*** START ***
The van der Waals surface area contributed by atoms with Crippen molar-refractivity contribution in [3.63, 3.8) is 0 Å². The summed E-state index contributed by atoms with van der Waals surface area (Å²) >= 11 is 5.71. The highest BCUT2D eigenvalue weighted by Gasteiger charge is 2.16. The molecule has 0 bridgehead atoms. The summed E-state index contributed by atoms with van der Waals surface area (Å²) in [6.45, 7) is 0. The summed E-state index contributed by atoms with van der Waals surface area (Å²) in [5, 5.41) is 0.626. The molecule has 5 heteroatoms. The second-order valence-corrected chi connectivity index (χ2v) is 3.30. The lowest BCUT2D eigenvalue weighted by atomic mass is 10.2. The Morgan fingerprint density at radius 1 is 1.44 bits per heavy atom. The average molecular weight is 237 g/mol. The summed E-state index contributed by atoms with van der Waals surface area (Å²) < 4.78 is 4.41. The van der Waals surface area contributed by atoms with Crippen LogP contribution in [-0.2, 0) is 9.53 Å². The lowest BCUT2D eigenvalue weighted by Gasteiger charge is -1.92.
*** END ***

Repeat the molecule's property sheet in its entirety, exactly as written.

The van der Waals surface area contributed by atoms with Crippen molar-refractivity contribution in [3.63, 3.8) is 0 Å². The summed E-state index contributed by atoms with van der Waals surface area (Å²) >= 11 is 5.71. The highest BCUT2D eigenvalue weighted by Gasteiger charge is 2.16. The molecule has 0 bridgehead atoms. The summed E-state index contributed by atoms with van der Waals surface area (Å²) in [6.45, 7) is 0. The summed E-state index contributed by atoms with van der Waals surface area (Å²) in [5, 5.41) is 0.626. The molecule has 5 heteroatoms. The second-order valence-corrected chi connectivity index (χ2v) is 3.30. The lowest BCUT2D eigenvalue weighted by atomic mass is 10.2. The Morgan fingerprint density at radius 1 is 1.44 bits per heavy atom. The average molecular weight is 237 g/mol. The summed E-state index contributed by atoms with van der Waals surface area (Å²) < 4.78 is 4.41. The van der Waals surface area contributed by atoms with Crippen LogP contribution in [-0.2, 0) is 9.53 Å². The lowest BCUT2D eigenvalue weighted by Gasteiger charge is -1.92.